Black History Month is in full swing and instead of highlighting the usual amazing people who’ve made a difference in our world - we love you, Sojourner Truth! - we’ve decided to look at those who’ve made a difference in the 20th and 21st centuries.
Whether you’re a member of the Black community or not, the following people should be an inspiration for kiddos everywhere. You can read the first part of this post here.
Serena Williams: Athlete, Icon
Serena Williams is the G.O.A.T. Do we need to say more about one of the most accomplished tennis players of all time? Probably not, but we will. Besides making tennis more inclusive and changing how we look at athletic women’s bodies - strong is beautiful! - Williams is an inspiration for Black children who are now picking up rackets to emulate their idol. The best part: she’s not done. Williams is starting her second act as an entrepreneur and investor and we can’t wait to see what she does next since retiring from the court. She’s also a great Instagram follow where she gives us a peek into her life with her husband and adorable daughter.
Bad Brains: Musicians, Punk Rock Royalty
Rock music is often hidden behind a gate. This gatekeeping can discourage people from picking up an instrument or rocking out. For white artists, thrashing around on stage while making a political point is seen as brave. For Black artists, it’s barely even seen. Except for Bad Brains. This Washington D.C. band started as a jazz fusion ensemble until they learned the power of punk in the mid-70s. Since becoming pioneers in the east coast punk scene, Bad Brains have released nine full-length albums, four EPs, four live recordings, and a slew of demos, compilations, and singles. And as the kids today say, their music definitely slaps.
Katherine Johnson: Mathematician, STEM pioneer
STEM is cool. Learning about cause and effect is also cool. What’s even cooler? Knowing your exact calculations of orbital mechanics put a man on the moon. Katherine Johnson is proof that math can be exciting and fun, and you can make a successful career out of it. This mathematician was one of the first African-American women to work as a NASA scientist and spent her illustrious career calculating everything and anything to ensure that space was no longer the final frontier but a place to gather important data. If the name sounds familiar it’s because Johnson was played by Taraji P. Henson - another G.O.A.T. - in the film Hidden Figures. She’s also part of Barbie’s Inspiring Women™ Series and we have a feeling she would’ve loved our interactive smart companion for children, Snorble.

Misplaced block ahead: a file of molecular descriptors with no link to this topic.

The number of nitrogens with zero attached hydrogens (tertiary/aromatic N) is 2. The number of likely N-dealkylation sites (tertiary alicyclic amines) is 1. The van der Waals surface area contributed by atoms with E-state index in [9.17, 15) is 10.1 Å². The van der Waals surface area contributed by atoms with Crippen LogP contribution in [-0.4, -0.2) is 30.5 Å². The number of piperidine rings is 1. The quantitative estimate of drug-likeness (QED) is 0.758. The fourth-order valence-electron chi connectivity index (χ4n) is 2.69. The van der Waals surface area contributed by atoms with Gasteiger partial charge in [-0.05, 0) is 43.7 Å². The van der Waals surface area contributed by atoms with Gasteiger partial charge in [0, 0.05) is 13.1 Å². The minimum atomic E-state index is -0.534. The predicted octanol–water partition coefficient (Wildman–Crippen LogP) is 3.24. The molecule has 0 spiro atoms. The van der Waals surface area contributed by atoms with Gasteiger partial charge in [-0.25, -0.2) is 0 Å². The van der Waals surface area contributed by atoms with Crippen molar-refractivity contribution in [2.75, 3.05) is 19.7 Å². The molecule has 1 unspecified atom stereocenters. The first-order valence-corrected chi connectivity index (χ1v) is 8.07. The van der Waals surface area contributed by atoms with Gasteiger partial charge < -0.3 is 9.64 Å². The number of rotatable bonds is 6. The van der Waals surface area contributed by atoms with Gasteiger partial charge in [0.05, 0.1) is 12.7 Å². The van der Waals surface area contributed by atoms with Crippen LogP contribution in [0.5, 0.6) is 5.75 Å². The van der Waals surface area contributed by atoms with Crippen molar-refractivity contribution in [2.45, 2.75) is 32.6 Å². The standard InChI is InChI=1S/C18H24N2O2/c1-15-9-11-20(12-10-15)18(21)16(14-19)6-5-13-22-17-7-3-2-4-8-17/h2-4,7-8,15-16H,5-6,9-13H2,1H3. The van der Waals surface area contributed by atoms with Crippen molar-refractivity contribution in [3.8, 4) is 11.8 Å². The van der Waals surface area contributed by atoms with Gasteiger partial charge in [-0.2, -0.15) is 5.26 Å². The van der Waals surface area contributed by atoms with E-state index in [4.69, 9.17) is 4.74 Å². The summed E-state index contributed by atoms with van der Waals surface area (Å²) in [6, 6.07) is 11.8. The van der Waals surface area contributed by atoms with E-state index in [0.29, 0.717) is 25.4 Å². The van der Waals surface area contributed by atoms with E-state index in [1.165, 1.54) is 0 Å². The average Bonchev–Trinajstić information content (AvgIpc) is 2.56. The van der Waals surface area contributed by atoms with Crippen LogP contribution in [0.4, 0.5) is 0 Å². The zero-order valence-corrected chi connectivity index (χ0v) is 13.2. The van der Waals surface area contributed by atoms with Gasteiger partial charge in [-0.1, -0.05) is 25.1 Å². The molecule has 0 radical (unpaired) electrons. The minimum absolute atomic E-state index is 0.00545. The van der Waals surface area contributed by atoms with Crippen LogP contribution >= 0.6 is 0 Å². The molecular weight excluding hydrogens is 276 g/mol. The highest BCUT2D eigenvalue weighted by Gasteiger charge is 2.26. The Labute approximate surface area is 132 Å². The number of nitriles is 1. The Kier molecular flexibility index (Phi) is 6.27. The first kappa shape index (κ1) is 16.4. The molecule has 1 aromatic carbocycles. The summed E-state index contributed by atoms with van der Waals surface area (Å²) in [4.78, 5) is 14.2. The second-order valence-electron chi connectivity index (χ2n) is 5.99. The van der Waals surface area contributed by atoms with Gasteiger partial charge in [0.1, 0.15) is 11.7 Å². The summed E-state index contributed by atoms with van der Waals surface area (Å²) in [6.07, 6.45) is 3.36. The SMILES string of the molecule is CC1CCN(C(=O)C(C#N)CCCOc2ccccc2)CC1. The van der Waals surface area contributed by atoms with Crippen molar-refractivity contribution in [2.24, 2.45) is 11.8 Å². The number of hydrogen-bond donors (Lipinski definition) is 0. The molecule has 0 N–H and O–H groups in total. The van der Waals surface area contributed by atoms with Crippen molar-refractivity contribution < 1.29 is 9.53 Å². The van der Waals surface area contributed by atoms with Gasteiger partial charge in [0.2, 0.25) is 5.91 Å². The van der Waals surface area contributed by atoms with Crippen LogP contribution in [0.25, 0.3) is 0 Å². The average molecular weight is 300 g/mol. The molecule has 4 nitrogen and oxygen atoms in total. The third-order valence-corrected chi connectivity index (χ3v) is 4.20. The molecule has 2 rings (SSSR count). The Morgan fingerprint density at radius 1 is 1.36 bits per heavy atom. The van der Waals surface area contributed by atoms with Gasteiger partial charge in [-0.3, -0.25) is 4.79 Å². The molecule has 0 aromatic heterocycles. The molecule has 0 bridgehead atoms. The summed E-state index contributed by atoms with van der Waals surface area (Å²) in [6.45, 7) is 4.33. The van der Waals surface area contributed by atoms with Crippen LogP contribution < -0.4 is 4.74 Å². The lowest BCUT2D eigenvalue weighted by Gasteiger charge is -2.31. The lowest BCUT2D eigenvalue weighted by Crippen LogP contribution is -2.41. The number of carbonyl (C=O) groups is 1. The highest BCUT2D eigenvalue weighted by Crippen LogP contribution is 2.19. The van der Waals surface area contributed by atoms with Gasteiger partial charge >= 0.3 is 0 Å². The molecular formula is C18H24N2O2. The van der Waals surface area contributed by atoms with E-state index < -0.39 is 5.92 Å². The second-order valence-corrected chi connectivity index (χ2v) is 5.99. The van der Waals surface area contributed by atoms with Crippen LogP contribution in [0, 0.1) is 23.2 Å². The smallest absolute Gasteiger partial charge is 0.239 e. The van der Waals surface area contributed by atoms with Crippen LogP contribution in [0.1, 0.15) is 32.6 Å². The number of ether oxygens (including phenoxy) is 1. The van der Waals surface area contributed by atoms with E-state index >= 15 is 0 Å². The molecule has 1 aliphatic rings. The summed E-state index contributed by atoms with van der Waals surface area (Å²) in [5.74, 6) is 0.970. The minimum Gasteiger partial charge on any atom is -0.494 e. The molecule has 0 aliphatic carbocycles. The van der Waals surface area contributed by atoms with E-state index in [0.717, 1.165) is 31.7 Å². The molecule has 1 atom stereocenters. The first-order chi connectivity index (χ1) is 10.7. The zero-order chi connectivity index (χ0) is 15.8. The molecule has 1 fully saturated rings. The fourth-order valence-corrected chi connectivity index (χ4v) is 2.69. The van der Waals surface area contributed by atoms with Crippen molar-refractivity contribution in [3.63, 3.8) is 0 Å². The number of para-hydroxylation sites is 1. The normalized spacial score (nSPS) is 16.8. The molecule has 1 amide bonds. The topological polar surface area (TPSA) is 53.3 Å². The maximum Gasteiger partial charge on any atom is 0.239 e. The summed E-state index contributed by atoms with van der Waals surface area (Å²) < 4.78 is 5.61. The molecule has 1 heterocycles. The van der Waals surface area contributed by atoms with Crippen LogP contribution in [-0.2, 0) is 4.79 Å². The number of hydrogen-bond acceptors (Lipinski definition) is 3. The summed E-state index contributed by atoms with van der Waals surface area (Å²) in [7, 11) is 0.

Cori Bush: Congresswoman, Nurse, Activist
A member of The Squad - an elite group of congresspeople fighting daily for the rights of minorities across the United States - Cori Bush is the real deal. She’s a registered nurse, community activist, and organizer, ordained pastor, and was once so destitute she lived in a van with her children. She not only persevered and became a congresswoman for Missouri’s first district, but Cori also sits on the House Judiciary Committee and the House Oversight Committee, and is the Vice Chair of the Subcommittee on Crime, Terrorism, and Homeland Security. To say she’s busy is an understatement.
James Baldwin: Writer, Activist
Reading and writing are fundamental parts of any child’s development and James Baldwin helped a generation of Black children everywhere aspire to put pen to paper - or more aptly, put fingers to keyboard. His novels, essays, plays, and poems gave a voice to the voiceless in a time when being queer was regarded as evil. From Go Tell it On the Mountain to If Beale Street Could Talk, Baldwin’s electrifying works show the power of literature and how speaking the truth can produce generations of free thinkers.
- Tarana Burke - founder of the #MeToo Movement
- KRS-One - he basically invented politically-driven hip hop
- Nicole Hannah-Jones - journalist who developed The 1619 Project
- Maia Chaka - the first Black woman to officiate an NFL game